29 July

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Tashi Dorji —  Blue Twelve (2014, Blue Tapes)

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Comprised of a live session of wholly improvised tunes with no overdubs,  Blue Twelve is the first vinyl release from British cassette label Blue Tapes. And what a release it is. A native of Bhutan who has lived in Asheville, North Carolina for close to twenty years, Tashi Dorji is one of the most exciting and versatile guitarists active in improvised and experimental music(s). Spectral overtones of the Himalayas are present and inform Dorji’s playing, but scarcely dominate his stylistic approach. In other words, those who are quick to ear mark the guitarist as “world” or “Asian” music both miss the point entirely and subscribe to a highly reductive reading of both the artist and his work. Dorji’s playing at times recalls British improv wizards à la Derek Bailey, Fred Frith, et al. Whilst very much a continuation of this lineage, Dorji manages to forge ahead with his own artistic voice, sonic palette, and musical language. Splendid use of delay, looping, and volume swells demonstrate the artist’s craft and ability to construct self-contained and wholly engrossing improvised guitar works. “Attain” is surely the centerpiece of the album. Arpeggiated harmonic patterns with bassy overtones combine with Dorji’s percussive interrogation of his instrument. Sections of prepared guitar yield piano-like sustain. “Visible” vacillates between vague evocations of Ennio Morricone’s work in the great Sergio Leone films of the 1960s and sparse, heady ramblings punctuated with volume swells and brusque strums and plucks. “Remembering” is a twelve minute piece which can be interpreted as a summary of the album in toto. The listener again encounters metallic clangs, rich piano-esque chording, volume swells, percussive strums, and delicate picking, all of which help to demonstrate Dorji’s ability to tease out unconventional sounds from an instrument which remains a bastion of conventionality in popular music(s). Whilst the closing track meanders a bit, Blue Twelve is another superb cut from the artist.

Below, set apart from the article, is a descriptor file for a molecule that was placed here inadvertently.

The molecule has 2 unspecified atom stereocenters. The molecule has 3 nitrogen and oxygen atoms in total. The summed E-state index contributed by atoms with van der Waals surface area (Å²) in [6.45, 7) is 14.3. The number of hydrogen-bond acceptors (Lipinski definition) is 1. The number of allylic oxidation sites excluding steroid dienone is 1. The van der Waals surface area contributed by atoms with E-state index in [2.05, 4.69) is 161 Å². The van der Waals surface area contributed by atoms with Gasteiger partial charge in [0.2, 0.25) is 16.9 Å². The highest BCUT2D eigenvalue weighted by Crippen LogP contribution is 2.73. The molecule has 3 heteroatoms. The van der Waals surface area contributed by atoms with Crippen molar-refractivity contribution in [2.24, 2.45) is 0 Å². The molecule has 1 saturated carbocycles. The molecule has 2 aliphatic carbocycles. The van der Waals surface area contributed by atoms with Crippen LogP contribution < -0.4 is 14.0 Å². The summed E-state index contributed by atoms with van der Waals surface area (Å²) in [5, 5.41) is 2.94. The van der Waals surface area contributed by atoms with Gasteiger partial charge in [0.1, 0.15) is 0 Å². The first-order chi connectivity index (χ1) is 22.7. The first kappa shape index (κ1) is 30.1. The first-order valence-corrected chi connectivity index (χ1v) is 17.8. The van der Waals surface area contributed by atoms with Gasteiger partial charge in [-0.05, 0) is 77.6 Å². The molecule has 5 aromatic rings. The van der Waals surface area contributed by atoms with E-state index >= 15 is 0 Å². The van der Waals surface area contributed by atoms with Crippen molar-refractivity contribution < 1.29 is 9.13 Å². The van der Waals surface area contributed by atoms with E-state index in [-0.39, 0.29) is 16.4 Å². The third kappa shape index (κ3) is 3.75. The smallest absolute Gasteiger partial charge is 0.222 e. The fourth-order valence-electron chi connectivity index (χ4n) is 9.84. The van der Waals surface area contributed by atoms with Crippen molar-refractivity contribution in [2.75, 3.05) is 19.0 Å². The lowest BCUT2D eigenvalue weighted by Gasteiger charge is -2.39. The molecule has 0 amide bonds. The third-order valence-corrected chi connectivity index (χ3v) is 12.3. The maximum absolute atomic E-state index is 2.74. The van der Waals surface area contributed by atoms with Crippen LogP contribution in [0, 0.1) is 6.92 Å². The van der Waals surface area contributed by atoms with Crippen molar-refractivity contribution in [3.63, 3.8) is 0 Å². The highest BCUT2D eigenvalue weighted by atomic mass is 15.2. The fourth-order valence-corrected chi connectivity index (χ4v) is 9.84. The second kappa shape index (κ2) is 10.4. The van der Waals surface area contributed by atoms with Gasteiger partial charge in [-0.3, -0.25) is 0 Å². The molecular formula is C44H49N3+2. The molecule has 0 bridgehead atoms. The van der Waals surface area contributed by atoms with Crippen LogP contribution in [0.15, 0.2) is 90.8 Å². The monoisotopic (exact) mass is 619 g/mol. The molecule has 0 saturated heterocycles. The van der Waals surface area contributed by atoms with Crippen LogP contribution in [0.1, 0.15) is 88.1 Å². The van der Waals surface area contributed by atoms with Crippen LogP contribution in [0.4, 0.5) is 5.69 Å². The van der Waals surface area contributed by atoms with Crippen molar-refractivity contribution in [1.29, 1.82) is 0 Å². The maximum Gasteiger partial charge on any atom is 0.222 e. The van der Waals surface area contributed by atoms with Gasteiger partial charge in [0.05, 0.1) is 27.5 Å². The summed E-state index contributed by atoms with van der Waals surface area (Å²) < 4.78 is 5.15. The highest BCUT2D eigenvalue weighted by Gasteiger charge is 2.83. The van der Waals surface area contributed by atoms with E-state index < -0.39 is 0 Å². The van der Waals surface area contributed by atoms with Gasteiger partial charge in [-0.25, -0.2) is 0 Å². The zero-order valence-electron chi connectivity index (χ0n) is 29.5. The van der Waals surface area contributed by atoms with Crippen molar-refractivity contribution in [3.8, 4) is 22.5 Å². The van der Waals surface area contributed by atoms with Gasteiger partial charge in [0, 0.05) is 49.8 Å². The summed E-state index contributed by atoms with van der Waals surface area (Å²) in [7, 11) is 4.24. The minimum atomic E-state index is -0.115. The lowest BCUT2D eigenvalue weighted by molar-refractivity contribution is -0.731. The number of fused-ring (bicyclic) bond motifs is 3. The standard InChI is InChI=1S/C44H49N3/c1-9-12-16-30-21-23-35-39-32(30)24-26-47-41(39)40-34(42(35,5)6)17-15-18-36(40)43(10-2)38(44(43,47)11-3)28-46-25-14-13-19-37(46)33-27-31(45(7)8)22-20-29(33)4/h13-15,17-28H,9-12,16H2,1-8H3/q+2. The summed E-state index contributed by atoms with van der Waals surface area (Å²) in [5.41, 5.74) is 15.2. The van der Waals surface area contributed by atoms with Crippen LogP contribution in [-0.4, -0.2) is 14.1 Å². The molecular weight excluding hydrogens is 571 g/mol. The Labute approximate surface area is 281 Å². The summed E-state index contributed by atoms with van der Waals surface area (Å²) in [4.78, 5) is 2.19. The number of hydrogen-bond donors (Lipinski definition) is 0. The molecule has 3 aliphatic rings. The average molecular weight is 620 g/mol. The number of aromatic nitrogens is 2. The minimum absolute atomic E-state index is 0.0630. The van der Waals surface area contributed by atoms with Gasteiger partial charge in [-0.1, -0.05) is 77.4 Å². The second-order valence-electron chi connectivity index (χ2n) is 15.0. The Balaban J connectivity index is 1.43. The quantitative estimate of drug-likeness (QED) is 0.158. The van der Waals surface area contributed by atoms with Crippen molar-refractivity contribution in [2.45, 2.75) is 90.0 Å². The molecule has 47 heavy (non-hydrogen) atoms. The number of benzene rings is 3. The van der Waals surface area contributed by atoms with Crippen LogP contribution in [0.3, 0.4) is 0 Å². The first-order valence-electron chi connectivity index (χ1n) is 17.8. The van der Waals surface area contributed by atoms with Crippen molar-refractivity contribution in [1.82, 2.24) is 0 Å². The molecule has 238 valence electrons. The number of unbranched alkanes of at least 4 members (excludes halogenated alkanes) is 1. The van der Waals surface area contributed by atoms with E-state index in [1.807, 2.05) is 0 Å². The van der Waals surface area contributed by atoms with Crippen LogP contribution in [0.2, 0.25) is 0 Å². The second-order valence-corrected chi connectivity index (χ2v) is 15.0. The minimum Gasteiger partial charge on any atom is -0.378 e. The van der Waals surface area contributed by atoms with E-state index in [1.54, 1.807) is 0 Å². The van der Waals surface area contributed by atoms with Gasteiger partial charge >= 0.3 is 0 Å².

26 May

iu

Holger Czukay – On the Way to the Peak of Normal (1981, Electrola; 2013 reissue, Grönland)

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More restrained and less bizarre than Czukay’s 1979 Movies, 1981’s On the Way to the Peak of Normal feels like the lost alternate soundtrack to Jim Jarmusch’s Mystery Train. If Movies was a carnivalesque appraisal of rock music, On the Way is an acid trip, wondering through the vacant lot where the big top has just up sticks. Side A kicks off with the brooding title track, which grooves and moves like a a tune culled from the Suzuki-era Can catalogue, featuring an amalgam of distant horns and whistling oscillations. “Witches Multiplication Table,” a tune penned by producer extraordinaire Conny Plank, no less, keeps the creeps going. Had Count Dracula ever been chronicled in a film by Sergio Leone, I’d expect to hear the brief and enigmatic “Two Bass Shuffle,” as the accompanying score. Public Image Ltd.’s low-end agitator Jah Wobble assumes bass duties with Czukay on drums, not your Toccatta and Fugue in D Minor bullshit by a long shot. Side A is thematically consistent and it’s rather easy to lose yourself in Czukay’s grooves and off-kilter sonic motifs. The flip side, is arguably one of the greatest tunes of all time, the sultry “Ode to Perfume.” An 18 psych-kosmiche slow-burning come down. This is Sgt. Pepper’s, if the Beatles had come from Mars. Imbued with a near operatic sense of grandeur, yet ultimately retaining a sense of intrigue and risk, the track manages to be that rare feat, a work which is both sexy and artistically engrossing at once. Dark and spooky vibes permeate this release, but not in an unsettling way: it’s the end of the night, your head is swimming, and you want to fall asleep, but can’t. This record is playing square in the middle of that head space.